posted by Chocolate Pickle at 2:29 PM on April 6, 2011 [1 favorite]

Best answer: It's not exactly what you asked, but Chua's prediction of the memristor is in the ballpark:
Chua’s theory [...] is framed in terms of the basic equations of electric circuits. Those equations link four quantities: voltage (v), current (i), charge (q) and magnetic flux (φ). Each equation establishes a relation between two of these variables. For example, the best-known equation is Ohm’s Law, v=Ri, which says that voltage is proportional to current, with the constant of proportionality given by the resistance R. If a current of i amperes is flowing through a resistance of R ohms, then the voltage measured across the resistance will be v volts. A graph of current versus voltage for an ideal resistor is a straight line whose slope is R.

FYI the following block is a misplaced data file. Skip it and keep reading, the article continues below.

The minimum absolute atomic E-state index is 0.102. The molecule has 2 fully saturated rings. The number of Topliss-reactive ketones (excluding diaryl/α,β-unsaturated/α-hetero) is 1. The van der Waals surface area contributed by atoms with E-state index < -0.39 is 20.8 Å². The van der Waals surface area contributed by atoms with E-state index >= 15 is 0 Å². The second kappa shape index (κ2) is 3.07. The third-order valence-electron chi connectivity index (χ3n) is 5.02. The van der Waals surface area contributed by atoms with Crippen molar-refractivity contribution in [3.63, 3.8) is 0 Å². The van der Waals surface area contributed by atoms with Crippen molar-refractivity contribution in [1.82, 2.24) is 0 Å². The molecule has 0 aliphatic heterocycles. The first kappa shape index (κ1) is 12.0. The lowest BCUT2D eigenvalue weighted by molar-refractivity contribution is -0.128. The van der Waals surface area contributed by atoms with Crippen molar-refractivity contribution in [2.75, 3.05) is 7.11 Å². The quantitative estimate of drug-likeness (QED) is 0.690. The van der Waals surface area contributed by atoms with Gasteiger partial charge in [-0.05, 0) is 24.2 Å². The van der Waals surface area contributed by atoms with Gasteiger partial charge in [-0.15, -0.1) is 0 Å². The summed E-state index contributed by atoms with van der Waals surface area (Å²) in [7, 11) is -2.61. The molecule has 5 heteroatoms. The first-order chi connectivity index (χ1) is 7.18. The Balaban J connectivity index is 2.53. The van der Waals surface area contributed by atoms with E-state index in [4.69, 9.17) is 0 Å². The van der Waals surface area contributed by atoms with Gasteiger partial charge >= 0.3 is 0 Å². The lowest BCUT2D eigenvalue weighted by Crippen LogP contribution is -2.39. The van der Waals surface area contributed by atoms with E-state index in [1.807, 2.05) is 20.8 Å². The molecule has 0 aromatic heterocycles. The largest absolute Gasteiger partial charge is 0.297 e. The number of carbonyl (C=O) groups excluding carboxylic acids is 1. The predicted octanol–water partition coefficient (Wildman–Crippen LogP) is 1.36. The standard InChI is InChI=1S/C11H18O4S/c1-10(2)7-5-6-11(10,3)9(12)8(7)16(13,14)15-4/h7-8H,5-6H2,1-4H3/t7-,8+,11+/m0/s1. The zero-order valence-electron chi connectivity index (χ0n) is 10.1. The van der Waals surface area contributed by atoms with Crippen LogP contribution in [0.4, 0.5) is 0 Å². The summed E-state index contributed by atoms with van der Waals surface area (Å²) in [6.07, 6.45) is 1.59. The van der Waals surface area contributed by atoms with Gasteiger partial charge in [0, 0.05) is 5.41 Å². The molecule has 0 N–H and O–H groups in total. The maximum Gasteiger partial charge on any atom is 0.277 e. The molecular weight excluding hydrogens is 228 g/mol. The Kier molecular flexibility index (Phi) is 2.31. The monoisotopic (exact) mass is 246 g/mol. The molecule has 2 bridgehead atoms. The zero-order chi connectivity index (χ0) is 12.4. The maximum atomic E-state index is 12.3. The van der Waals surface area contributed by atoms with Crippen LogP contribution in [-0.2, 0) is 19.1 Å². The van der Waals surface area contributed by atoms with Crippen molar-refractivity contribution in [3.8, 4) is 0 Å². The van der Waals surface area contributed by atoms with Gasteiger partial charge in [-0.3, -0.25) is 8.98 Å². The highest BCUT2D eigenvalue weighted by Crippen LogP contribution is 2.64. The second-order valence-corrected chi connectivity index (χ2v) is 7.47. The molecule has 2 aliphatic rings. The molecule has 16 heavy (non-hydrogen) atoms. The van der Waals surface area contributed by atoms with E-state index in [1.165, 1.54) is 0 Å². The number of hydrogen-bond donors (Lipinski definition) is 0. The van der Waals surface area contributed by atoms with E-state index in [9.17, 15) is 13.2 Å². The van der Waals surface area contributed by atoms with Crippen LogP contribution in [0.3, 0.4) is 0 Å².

Equations of the same form but with different pairs of variables describe two more basic electrical properties, capacitance and inductance. And two more equations define current and voltage in terms of charge and flux. That makes a total of five equations, which bring together various pairings of the four variables v, i, q and φ. Chua observed that four things taken two at a time yield six possible combinations, and so a sixth equation could be formulated. The missing equation would connect charge q and magnetic flux φ and would describe a new circuit element, joining the resistor, the capacitor and the inductor. Those three devices had all been known since the 1830s, so the new element would be a very late and unexpected addition to the family. Chua named it the memristor.